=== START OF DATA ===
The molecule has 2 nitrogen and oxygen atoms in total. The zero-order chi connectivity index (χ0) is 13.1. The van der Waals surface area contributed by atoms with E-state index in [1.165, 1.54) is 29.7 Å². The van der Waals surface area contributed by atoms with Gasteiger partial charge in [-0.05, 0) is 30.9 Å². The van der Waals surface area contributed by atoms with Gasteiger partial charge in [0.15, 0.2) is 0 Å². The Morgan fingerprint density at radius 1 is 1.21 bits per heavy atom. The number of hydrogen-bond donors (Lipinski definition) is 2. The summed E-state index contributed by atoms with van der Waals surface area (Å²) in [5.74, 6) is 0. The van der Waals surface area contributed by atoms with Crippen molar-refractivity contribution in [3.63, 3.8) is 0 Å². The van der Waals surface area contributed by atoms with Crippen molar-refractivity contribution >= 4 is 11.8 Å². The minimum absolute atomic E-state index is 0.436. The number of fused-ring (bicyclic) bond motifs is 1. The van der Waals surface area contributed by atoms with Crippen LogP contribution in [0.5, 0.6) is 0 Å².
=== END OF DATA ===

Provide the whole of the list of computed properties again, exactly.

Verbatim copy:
The molecule has 2 nitrogen and oxygen atoms in total. The zero-order chi connectivity index (χ0) is 13.1. The van der Waals surface area contributed by atoms with E-state index in [1.165, 1.54) is 29.7 Å². The van der Waals surface area contributed by atoms with Gasteiger partial charge in [-0.05, 0) is 30.9 Å². The van der Waals surface area contributed by atoms with Gasteiger partial charge in [0.15, 0.2) is 0 Å². The Morgan fingerprint density at radius 1 is 1.21 bits per heavy atom. The number of hydrogen-bond donors (Lipinski definition) is 2. The summed E-state index contributed by atoms with van der Waals surface area (Å²) in [5.74, 6) is 0. The van der Waals surface area contributed by atoms with Crippen molar-refractivity contribution in [3.63, 3.8) is 0 Å². The van der Waals surface area contributed by atoms with Crippen molar-refractivity contribution >= 4 is 11.8 Å². The minimum absolute atomic E-state index is 0.436. The number of fused-ring (bicyclic) bond motifs is 1. The van der Waals surface area contributed by atoms with Crippen LogP contribution in [0.5, 0.6) is 0 Å².